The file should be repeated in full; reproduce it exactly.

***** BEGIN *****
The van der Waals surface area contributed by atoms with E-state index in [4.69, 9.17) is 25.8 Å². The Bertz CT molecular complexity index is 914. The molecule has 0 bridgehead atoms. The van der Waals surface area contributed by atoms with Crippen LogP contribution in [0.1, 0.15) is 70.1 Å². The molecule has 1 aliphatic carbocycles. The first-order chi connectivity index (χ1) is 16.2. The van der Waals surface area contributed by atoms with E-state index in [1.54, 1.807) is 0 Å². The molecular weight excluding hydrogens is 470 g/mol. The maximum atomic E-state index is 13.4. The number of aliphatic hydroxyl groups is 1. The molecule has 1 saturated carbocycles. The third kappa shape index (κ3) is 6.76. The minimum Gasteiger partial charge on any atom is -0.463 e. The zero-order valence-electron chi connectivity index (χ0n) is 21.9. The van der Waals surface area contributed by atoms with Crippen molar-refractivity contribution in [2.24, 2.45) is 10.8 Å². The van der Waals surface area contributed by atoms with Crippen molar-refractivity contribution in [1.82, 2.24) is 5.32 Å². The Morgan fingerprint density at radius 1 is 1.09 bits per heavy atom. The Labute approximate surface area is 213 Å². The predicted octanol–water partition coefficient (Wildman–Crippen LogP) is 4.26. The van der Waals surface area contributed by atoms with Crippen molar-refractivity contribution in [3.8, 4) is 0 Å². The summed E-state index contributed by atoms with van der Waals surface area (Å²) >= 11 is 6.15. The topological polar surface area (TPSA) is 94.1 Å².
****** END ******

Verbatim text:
The van der Waals surface area contributed by atoms with E-state index in [4.69, 9.17) is 25.8 Å². The Bertz CT molecular complexity index is 914. The molecule has 0 bridgehead atoms. The van der Waals surface area contributed by atoms with Crippen LogP contribution in [0.1, 0.15) is 70.1 Å². The molecule has 1 aliphatic carbocycles. The first-order chi connectivity index (χ1) is 16.2. The van der Waals surface area contributed by atoms with E-state index in [1.54, 1.807) is 0 Å². The molecular weight excluding hydrogens is 470 g/mol. The maximum atomic E-state index is 13.4. The number of aliphatic hydroxyl groups is 1. The molecule has 1 saturated carbocycles. The third kappa shape index (κ3) is 6.76. The minimum Gasteiger partial charge on any atom is -0.463 e. The zero-order valence-electron chi connectivity index (χ0n) is 21.9. The van der Waals surface area contributed by atoms with Crippen molar-refractivity contribution in [2.24, 2.45) is 10.8 Å². The van der Waals surface area contributed by atoms with Crippen molar-refractivity contribution in [1.82, 2.24) is 5.32 Å². The Morgan fingerprint density at radius 1 is 1.09 bits per heavy atom. The Labute approximate surface area is 213 Å². The predicted octanol–water partition coefficient (Wildman–Crippen LogP) is 4.26. The van der Waals surface area contributed by atoms with Crippen molar-refractivity contribution in [3.8, 4) is 0 Å². The summed E-state index contributed by atoms with van der Waals surface area (Å²) >= 11 is 6.15. The topological polar surface area (TPSA) is 94.1 Å².